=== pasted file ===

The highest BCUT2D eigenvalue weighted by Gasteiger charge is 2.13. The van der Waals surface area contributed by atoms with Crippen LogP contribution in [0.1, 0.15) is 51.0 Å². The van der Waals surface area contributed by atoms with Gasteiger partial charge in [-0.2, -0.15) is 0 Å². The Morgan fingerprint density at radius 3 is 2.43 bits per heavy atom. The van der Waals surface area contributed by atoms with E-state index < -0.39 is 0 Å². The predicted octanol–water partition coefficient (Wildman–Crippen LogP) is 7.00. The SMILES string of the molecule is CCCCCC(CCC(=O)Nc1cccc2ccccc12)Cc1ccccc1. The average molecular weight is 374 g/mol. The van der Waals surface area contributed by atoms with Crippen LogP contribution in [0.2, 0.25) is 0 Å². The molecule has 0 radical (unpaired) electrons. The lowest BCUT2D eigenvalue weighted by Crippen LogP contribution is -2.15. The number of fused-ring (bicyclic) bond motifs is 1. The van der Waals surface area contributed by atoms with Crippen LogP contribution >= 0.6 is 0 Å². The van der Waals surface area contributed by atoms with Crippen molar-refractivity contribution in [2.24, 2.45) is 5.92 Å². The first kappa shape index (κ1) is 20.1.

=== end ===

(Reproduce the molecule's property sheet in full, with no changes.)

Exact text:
The highest BCUT2D eigenvalue weighted by Gasteiger charge is 2.13. The van der Waals surface area contributed by atoms with Crippen LogP contribution in [0.1, 0.15) is 51.0 Å². The van der Waals surface area contributed by atoms with Gasteiger partial charge in [-0.2, -0.15) is 0 Å². The Morgan fingerprint density at radius 3 is 2.43 bits per heavy atom. The van der Waals surface area contributed by atoms with E-state index < -0.39 is 0 Å². The predicted octanol–water partition coefficient (Wildman–Crippen LogP) is 7.00. The SMILES string of the molecule is CCCCCC(CCC(=O)Nc1cccc2ccccc12)Cc1ccccc1. The average molecular weight is 374 g/mol. The van der Waals surface area contributed by atoms with Crippen LogP contribution in [0.2, 0.25) is 0 Å². The molecule has 0 radical (unpaired) electrons. The lowest BCUT2D eigenvalue weighted by Crippen LogP contribution is -2.15. The number of fused-ring (bicyclic) bond motifs is 1. The van der Waals surface area contributed by atoms with Crippen LogP contribution >= 0.6 is 0 Å². The van der Waals surface area contributed by atoms with Crippen molar-refractivity contribution in [2.24, 2.45) is 5.92 Å². The first kappa shape index (κ1) is 20.1.